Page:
The benefits of preschool for young children
The brain develops at its most rapid pace in the first few years of life. Young children’s brains develop rapidly, with neurons forming at 700 to 1,000 new connections per second. These connections help develop a child’s physical and mental health.
Early stimulation and interaction with parents and caregivers jumpstart the journey of brain development — and lifetime learning.
In practice, stimulation is about parents and other caregivers being responsive to the emotional and physical needs of their children from birth onward, playing and talking with them, and exposing them to words, numbers, and simple concepts while engaging in daily routines.
The quality of child development at the time of school entry predicts performance in school. The High/Scope Perry Preschool Study in the U.S. found that disadvantaged children who participated in preschool education were more likely to complete school, find higher-paying jobs and own their homes, and are less likely to be involved in crime by the time they were 40, than children who did not get the extra support.
The ongoing ECCD Longitudinal Study in the Philippines, which tracks a cohort of Kindergarten pupils up to Grade 2, revealed that Kindergarten pupils who had preschool experience have higher socioemotional skills than those who did not have such experience.
Socioemotional skills are a child’s ability to understand the feelings of others, control his or her own feelings and behaviors, get along well with other children, and build relationships with adults Moreover, those who have higher socioemotional skills have higher early literacy and numeracy skills.
In the Philippines, while preschool for 3 to 4 years old is not mandatory, this group of children should be attending preschool so as not to miss critical periods of development in the early years. This is followed by mandatory kindergarten at 5 years old before they enter Grade 1 the following school year. Preschool can come in various forms such as day care centres, supervised neighborhood play programs, and home-based early education.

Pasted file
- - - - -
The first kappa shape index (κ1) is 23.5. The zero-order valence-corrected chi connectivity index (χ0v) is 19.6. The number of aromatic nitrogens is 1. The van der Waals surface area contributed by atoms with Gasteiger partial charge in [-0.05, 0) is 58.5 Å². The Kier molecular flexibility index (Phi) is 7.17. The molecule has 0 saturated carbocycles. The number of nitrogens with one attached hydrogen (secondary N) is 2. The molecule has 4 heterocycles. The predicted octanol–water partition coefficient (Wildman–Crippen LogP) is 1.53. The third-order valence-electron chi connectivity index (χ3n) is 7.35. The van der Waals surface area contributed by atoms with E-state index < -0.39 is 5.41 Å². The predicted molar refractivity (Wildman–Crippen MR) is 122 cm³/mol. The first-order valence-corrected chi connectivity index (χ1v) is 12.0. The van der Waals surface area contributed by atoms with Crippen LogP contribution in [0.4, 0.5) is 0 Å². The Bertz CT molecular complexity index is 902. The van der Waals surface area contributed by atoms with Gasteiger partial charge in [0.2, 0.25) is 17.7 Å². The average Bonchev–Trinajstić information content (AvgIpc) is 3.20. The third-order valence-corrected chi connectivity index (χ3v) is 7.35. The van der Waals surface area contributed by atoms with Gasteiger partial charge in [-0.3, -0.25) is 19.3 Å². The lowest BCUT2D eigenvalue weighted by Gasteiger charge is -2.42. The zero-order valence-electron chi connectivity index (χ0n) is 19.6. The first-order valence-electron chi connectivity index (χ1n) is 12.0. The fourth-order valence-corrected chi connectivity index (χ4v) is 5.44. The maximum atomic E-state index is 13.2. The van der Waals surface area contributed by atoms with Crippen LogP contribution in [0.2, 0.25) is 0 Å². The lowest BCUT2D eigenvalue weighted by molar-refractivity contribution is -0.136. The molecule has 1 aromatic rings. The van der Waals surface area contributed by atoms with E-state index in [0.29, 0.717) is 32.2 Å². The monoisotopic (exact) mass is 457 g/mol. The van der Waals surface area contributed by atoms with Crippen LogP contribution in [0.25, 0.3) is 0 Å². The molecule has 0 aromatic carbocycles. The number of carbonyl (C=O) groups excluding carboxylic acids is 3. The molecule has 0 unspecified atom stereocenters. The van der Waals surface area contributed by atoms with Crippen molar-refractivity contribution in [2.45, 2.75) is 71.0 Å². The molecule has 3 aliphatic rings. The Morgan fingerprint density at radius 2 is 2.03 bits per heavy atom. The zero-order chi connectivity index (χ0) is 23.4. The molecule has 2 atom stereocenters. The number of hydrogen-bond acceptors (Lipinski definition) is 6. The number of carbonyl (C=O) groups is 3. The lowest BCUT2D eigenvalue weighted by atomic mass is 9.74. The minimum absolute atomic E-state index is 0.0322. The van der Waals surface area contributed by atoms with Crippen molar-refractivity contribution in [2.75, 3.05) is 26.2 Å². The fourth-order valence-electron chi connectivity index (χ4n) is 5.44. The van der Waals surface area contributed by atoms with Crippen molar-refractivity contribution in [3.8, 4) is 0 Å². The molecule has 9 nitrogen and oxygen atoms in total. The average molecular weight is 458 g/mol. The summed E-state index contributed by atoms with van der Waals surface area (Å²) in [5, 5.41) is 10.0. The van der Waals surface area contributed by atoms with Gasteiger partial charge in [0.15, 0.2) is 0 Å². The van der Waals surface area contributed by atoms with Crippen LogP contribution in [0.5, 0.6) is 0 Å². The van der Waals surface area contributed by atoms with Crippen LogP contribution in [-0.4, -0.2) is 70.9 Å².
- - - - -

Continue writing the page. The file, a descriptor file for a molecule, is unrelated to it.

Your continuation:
Here are five reasons why children must attend preschool:
1. Stimulates brain development — Learning and play activities in preschool stimulates young children’s brains and contributes to their intellectual, social, and emotional development.
2. Improves social skills — Preschool provides a venue for young children to learn how to interact and work with other children, as well as adults. Learning group dynamics at an early age helps improve children’s social skills.
3. Sets the foundation for lifelong learning — Learning and play activities in preschool encourages children’s natural curiosity to explore, develops their creativity and provides a positive learning experience for them. As a result, children are more eager to learn.
4. Prepares children for kindergarten and elementary school — Because children who attend preschool are more eager to learn and are able to handle social interactions and group dynamics, they are less likely to drop out of elementary school.
5. Helps break the cycle of poverty for disadvantaged children — Children who attend preschool are more likely to continue and finish elementary school, learn better, and can earn more as adults. Taking advantage of a crucial phase of the development of the child’s brain can improve the lives of the most disadvantaged and vulnerable children.
Sources: Building Better Brains: New Frontiers in Early Childhood Development, Facts for Life